In the latest reminder that COVID vaccines might not be as protective as the highly publicized Phase 3 trial data suggests, a local ABC News affiliate station in San Diego just reported that a nurse who received the Pfizer-BioNTech COVID-19 vaccine came down with the virus 8 days later.
This isn't unprecedented. Data from the Phase 3 trials indicated that it could take up to two weeks to develop protections from the virus after receiving the shot.
Still, with so much about the process unknown, the incident deserves more scrutiny. And according to the report, local health experts are weighing in.
In a Facebook message posted on December 18, Matthew W., an ER nurse at two different local hospitals, talked about receiving the Pfizer vaccine that day.
He told ABC 10News his arm was sore for a day but he suffered no other side effects.
Six days later on Christmas Eve -- after working a shift in the COVID-19 unit -- Matthew, 45, became sick. He got the chills and later came down with muscle aches and fatigue.
The day after Christmas, he went to a drive-up hospital testing site and tested positive for COVID-19.
The report makes a point of emphasizing the fact that this development is "not unexpected at all" and that it's likely at least some nurses will be infected with the virus either just before, or just after, receiving their first dose of the vaccine, during the post-jab "incubation period".
"It's not unexpected at all. If you work through the numbers, this is exactly what we’d expect to happen if someone was exposed," said Dr. Christian Ramers, an infectious disease specialist with Family Health Centers of San Diego. He serves on the clinical advisory panel for the county’s vaccine rollout.
He points out, it is possible Matthew was infected before receiving the vaccine, as the incubation period may be as much as two weeks. Dr. Ramers says if Matthew did contract it after the vaccine, it’s still in line with what we know.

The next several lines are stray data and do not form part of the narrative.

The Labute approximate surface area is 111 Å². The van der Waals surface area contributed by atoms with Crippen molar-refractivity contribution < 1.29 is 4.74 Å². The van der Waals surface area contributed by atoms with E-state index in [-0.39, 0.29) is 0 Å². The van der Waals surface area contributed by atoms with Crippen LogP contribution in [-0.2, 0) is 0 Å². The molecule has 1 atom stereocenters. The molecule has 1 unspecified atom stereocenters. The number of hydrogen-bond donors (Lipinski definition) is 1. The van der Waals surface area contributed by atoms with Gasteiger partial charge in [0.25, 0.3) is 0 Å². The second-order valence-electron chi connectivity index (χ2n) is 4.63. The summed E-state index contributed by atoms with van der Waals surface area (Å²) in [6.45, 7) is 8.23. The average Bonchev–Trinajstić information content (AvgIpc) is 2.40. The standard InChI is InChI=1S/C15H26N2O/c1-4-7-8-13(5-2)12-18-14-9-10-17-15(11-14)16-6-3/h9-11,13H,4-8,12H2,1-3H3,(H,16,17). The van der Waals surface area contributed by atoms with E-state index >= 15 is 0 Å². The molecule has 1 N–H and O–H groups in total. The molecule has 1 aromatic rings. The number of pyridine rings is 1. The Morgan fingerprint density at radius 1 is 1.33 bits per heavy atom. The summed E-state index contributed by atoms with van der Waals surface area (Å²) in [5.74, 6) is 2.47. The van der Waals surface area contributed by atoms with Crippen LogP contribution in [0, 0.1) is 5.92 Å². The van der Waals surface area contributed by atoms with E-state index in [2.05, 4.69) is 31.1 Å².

"We know from the vaccine clinical trials that it’s going to take about 10 to 14 days for you to start to develop protection from the vaccine," said Dr. Ramers.
The doctor then estimated that the first dose of the Pfizer vaccine could deliver protection that's somewhere around 50%.
Dr. Ramers says he knows of several other local cases where health care workers became infected around the time they received the vaccine. He says all the cases illustrate the fact that results aren’t immediate. Even after you start receiving some protection, it won't be full protection.
"That first dose we think gives you somewhere around 50%, and you need that second dose to get up to 95%," said Dr. Ramers. Dr. Ramers says Matthew’s story also shows that even with vaccines, the pandemic isn’t going to turn around instantly.
"You hear heath practitioners being very optimistic about it being the beginning of the end, but it’s going to be a slow roll, weeks to months as we roll out the vaccine," said Dr. Ramers. He adds this case is a good reminder of why masks, handwashing, and other COVID protocols are important, even after receiving the vaccine. Matthew says he’s feeling better since his symptoms peaked on Christmas Day but still feels fatigued.
Of course, a top WHO scientist recently warned that people shouldn't stop social distancing and wearing masks after receiving the vaccine. After all, as she added, the trial data tells us nothing about the vaccines' impact on viral transmission.